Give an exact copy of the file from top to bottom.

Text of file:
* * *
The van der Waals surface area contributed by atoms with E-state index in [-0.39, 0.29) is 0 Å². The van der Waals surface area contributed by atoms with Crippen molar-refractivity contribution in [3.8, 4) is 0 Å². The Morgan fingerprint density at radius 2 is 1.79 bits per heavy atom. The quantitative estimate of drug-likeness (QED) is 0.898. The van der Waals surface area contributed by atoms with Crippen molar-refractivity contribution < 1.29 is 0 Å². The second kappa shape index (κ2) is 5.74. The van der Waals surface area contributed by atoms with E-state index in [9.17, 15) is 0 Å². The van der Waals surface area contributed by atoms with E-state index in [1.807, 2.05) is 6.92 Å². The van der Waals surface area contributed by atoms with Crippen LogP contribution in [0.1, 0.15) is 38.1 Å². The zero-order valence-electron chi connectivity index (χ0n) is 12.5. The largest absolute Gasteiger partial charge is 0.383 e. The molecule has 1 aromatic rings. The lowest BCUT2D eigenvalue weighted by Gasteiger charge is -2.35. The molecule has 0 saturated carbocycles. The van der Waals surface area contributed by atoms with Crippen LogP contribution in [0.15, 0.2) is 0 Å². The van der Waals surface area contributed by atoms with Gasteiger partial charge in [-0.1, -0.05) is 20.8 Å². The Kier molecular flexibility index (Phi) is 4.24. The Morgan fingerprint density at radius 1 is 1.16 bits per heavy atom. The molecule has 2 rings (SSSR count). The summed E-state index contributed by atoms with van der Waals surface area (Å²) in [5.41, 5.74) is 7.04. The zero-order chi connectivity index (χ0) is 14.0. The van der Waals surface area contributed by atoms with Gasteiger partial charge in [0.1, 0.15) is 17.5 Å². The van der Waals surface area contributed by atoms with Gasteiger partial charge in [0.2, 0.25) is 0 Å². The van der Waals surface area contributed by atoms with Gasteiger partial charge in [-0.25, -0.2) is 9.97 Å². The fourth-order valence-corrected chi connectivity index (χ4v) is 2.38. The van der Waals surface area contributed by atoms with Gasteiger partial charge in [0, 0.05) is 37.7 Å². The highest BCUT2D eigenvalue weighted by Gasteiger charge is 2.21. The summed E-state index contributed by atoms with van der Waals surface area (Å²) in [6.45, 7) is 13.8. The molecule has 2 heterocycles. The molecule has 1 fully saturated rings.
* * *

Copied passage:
The van der Waals surface area contributed by atoms with E-state index in [-0.39, 0.29) is 0 Å². The van der Waals surface area contributed by atoms with Crippen molar-refractivity contribution in [3.8, 4) is 0 Å². The Morgan fingerprint density at radius 2 is 1.79 bits per heavy atom. The quantitative estimate of drug-likeness (QED) is 0.898. The van der Waals surface area contributed by atoms with Crippen molar-refractivity contribution < 1.29 is 0 Å². The second kappa shape index (κ2) is 5.74. The van der Waals surface area contributed by atoms with E-state index in [9.17, 15) is 0 Å². The van der Waals surface area contributed by atoms with E-state index in [1.807, 2.05) is 6.92 Å². The van der Waals surface area contributed by atoms with Crippen LogP contribution in [0.1, 0.15) is 38.1 Å². The zero-order valence-electron chi connectivity index (χ0n) is 12.5. The largest absolute Gasteiger partial charge is 0.383 e. The molecule has 1 aromatic rings. The lowest BCUT2D eigenvalue weighted by Gasteiger charge is -2.35. The molecule has 0 saturated carbocycles. The van der Waals surface area contributed by atoms with Crippen LogP contribution in [0.15, 0.2) is 0 Å². The van der Waals surface area contributed by atoms with Gasteiger partial charge in [-0.1, -0.05) is 20.8 Å². The Kier molecular flexibility index (Phi) is 4.24. The Morgan fingerprint density at radius 1 is 1.16 bits per heavy atom. The molecule has 2 rings (SSSR count). The summed E-state index contributed by atoms with van der Waals surface area (Å²) in [5.41, 5.74) is 7.04. The zero-order chi connectivity index (χ0) is 14.0. The van der Waals surface area contributed by atoms with Gasteiger partial charge in [0.1, 0.15) is 17.5 Å². The van der Waals surface area contributed by atoms with Gasteiger partial charge in [0.2, 0.25) is 0 Å². The van der Waals surface area contributed by atoms with Gasteiger partial charge in [-0.25, -0.2) is 9.97 Å². The fourth-order valence-corrected chi connectivity index (χ4v) is 2.38. The van der Waals surface area contributed by atoms with Gasteiger partial charge in [0, 0.05) is 37.7 Å². The highest BCUT2D eigenvalue weighted by Gasteiger charge is 2.21. The summed E-state index contributed by atoms with van der Waals surface area (Å²) in [6.45, 7) is 13.8. The molecule has 2 heterocycles. The molecule has 1 fully saturated rings.